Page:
The Miami Dolphins entered Monday with the third most salary cap space in the NFL, sitting on a pot of around $45 million to spend this offseason. The first major expenditure of that cash happened this morning, with defensive tackle Randy Starks receiving the franchise tag, and the $8.45 million salary that goes with it. How will that large number effect what the Dolphins do this offseason?
The short answer is that it won’t. Even with their cap space falling to around $37 million, the Dolphins will still have the room to tender restricted free agents, re-sign any of their own players they choose, sign draft picks, and attack free agency.
But the short answer isn’t always the only answer. Tagging Starks means that the Dolphins’ top five salary cap numbers are all defensive players. Linebacker Karlos Dansby claims the top spot at $8.6 million this year. Second is Starks’ $8.45. Behind them come defensive tackle Paul Soliai ($7.9M), cornerback Richard Marshall ($5.8M), and linebacker Kevin Burnett ($5.7M), meaning the Dolphins have $36.5 million – or the same as their available cap space – tied up in just five defensive players.
The highest offensive cap number this year is guard Richie Incognito at $5.4 million, which is the sixth highest number on the team.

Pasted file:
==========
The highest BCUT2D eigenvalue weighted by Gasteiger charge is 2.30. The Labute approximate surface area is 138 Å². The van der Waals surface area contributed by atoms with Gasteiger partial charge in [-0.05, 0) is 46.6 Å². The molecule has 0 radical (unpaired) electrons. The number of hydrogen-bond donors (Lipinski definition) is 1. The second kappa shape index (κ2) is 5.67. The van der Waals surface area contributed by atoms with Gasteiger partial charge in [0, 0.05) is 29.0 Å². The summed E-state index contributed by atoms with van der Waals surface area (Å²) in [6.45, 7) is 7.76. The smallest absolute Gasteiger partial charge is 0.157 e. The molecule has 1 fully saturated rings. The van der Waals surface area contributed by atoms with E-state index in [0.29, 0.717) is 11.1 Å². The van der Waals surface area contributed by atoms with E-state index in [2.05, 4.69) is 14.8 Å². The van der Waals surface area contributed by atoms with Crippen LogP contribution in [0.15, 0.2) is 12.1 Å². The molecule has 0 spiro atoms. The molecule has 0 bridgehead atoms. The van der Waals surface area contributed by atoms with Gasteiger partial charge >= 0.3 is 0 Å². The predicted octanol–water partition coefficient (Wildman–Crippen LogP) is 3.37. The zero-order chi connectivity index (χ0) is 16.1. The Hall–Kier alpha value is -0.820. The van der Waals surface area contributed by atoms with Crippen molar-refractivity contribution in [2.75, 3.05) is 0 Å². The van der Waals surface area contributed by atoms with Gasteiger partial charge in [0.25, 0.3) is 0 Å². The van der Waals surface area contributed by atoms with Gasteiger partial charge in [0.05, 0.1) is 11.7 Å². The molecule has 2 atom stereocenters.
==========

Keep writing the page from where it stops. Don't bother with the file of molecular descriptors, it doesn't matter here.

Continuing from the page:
Having such gluttony of spending on the defensive side of the ball could make it hard for the Dolphins to continue to address any defensive needs. It could take the team out of the free agent market for a pass rusher, instead relying on the draft, and the relatively low salary cap numbers caused by the rookie wage scale, to address the need opposite Cameron Wake.
The Dolphins do, however, have to address the weaponry around second year quarterback Ryan Tannehill. The team is expected to go after one of the big name wide receivers that could be on the market. Assuming none of them receive the franchise tag from their current clubs, the Dolphins could be targeting wide receiver Dwayne Bowe, Mike Wallace, or Greg Jennings, all of whom could be looking for eight-digit salaries. Of course, the team could get creative in how they pay that salary, using bonuses to keep the per year salary cap number low, and be able to spread around the $37 million remaining this year.
Placing the franchise tag on Starks was the correct move for the Dolphins. It keeps a big part of the team’s run defense from hitting the open market, and possibly leaving the team. It does not crush the rest of the Dolphins’ offseason plans, though it does hurt them some. However, the Dolphins and Starks can continue to negotiate a long term contract, which will give the two time Pro Bowler the security he wants, while giving the Dolphins salary cap release they need. The two sides have until July 15 to come to a new deal, or else Starks will be forced, by NFL rules, to play under the terms of the franchise tender – assuming he signs it.